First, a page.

“I always say, you show me a champion and I’ll show you a good napper,” said Olympic swimmer Nancy Hogshead-Makar, who brought home three golds and a silver medal in 1984. “Typically, athletes have very good seasons when the rest of their life is calm and taken care of. You want sort-of boring.”

That’s been tough to find in a pandemic year and an Olympic season that’s been anything but status quo. The games were postponed for the first time, and there were worries they could be delayed again. Qualifying competitions were put on hold and gyms closed down, forcing athletes to adjust training routines that, for many, were the foundation of both their physical and mental stability.

“Athletes, they want to know, literally, what the training schedule is a year in advance. But during the pandemic there was so much uncertainty. Nobody knew what was going to happen from month to month, and that’s not what an athlete needs. That’s the opposite of boredom," Hogshead-Makar said. 

Even once things finally kicked off in Tokyo on July 23, they were the opposite of familiar, with empty stands and loved ones offering support via virtual connections.

For Biles, the 2021 Olympics were unprecedented for even more insidious reasons.

“We can’t even pretend to understand the culture of USAG that she kind of grew up in, with the Karolyis and the gym in Houston and all the things that go into that. And this is her first Olympics without them, without the normal team doctor,” Bates said. “For all we know, she is suffering from PTSD."

Gymnastics coaches Béla and Marta Karolyi and their national team training center were famous for producing world champions, including Nadia Comăneci and Mary Lou Retton. They also were known for a strict coaching style that bordered on, and often looked a lot like, cruelty. USA Gymnastics cut ties with the Karolyi Ranch in 2018, after the trial of former Team USA doctor Larry Nassar and revelations that many of his crimes had taken place at the couple's Texas-based training camp.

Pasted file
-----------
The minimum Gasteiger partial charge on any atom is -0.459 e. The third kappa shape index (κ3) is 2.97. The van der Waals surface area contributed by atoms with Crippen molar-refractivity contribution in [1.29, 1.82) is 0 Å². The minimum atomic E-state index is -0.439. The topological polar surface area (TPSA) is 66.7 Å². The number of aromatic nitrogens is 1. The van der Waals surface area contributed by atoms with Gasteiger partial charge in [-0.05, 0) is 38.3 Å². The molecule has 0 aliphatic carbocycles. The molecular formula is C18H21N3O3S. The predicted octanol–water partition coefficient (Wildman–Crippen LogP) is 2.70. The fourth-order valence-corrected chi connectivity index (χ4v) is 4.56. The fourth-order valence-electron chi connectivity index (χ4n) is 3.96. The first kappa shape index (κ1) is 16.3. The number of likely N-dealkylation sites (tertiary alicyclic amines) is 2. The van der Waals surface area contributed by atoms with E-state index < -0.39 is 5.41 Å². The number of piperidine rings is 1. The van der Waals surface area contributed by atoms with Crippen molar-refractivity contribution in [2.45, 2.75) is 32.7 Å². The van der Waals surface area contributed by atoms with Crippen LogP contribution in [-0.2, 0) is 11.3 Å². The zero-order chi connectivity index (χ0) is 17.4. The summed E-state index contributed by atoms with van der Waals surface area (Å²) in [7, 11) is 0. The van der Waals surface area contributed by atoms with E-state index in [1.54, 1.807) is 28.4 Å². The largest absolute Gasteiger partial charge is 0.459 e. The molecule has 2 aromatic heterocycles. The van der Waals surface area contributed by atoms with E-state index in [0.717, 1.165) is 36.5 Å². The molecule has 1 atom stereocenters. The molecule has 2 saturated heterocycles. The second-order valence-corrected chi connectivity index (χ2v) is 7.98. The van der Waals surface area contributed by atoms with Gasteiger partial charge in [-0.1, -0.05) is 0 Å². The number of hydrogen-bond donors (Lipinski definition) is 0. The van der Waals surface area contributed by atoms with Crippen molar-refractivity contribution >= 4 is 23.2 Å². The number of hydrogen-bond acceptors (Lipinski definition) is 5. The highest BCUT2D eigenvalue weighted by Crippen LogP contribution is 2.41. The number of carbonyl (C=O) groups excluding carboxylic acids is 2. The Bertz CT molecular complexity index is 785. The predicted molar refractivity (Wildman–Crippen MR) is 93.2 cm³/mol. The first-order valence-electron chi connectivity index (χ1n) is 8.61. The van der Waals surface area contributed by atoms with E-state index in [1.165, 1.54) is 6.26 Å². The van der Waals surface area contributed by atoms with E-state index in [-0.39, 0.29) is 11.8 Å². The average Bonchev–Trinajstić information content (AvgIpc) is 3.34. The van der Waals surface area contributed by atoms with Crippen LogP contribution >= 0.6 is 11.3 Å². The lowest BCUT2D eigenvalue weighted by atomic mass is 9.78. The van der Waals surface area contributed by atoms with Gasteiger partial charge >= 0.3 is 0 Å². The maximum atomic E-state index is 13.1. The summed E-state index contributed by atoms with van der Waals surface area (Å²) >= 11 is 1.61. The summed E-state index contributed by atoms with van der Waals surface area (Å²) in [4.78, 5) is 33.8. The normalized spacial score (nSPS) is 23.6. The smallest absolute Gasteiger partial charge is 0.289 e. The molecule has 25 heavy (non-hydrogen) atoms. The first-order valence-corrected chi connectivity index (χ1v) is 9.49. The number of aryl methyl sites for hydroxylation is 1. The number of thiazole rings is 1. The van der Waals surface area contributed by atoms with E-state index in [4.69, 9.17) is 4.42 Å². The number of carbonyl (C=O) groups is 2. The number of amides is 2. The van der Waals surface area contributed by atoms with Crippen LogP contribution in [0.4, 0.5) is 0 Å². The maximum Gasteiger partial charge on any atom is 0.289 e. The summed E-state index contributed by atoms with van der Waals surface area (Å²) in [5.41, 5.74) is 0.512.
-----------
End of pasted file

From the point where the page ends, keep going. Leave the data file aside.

Elsewhere, those ties and that dark legacy weren't so easily dispensed.

Biles is the sole remaining member of USA Gymnastics who was there during Nassar's 18-year reign of horror, during which he sexually abused and molested hundreds of girls and young women under the guise of medical treatment. His crimes (first brought to light by coach and whistleblower Sarah Jantzi), as well as an attempt to dismiss and then bury them by leaders within USAG and the Colorado Springs-based U.S. Olympic and Paralympic Committee, led to a top-to-bottom shakeup of America’s most hallowed sporting brand.

Nassar is now in prison for life and the USOPC's new leaders have promised change. The repercussions of sports’ biggest sex abuse scandal — and how the organization had systematically failed to protect and support the athletes in its charge — are still playing out legally, civilly and personally. More and more, though, they’re doing so behind the scenes.

If not for Biles, they might stay there, Bates said.

“She has openly said that she kept competing for 2020 because she felt like if there wasn’t a survivor left competing that USA gymnastics would not make changes to the organization,” Bates said. “She’s got such a big presence, on social media, globally … she has said that she felt like she could kind of hold USAG’s feet to the fire and make sure they made changes, so she’s really given a lot of herself.”

Hogshead-Makar points out that the many civil suits arising from the scandal are still battling through the courts.

USA Gymnastics is “still out there trying to say (protecting athletes is) not their job,” said Hogshead-Makar, CEO of Champion Women, a Florida-based nonprofit that advocates for girls and women in sports, and an outspoken critic of the way the USOPC does business.

“For Simone Biles to be at the Olympics, under the care of an organization that tried to argue...as recently as November of 2020 that it was not responsible, did not owe any duty to her to protect her from physical sexual or emotional abuse… in a foreign country, with no fans there that would normally be there to support her…..?” Hogshead-Makar said.

It’s a trigger-garden, no matter how tough you are.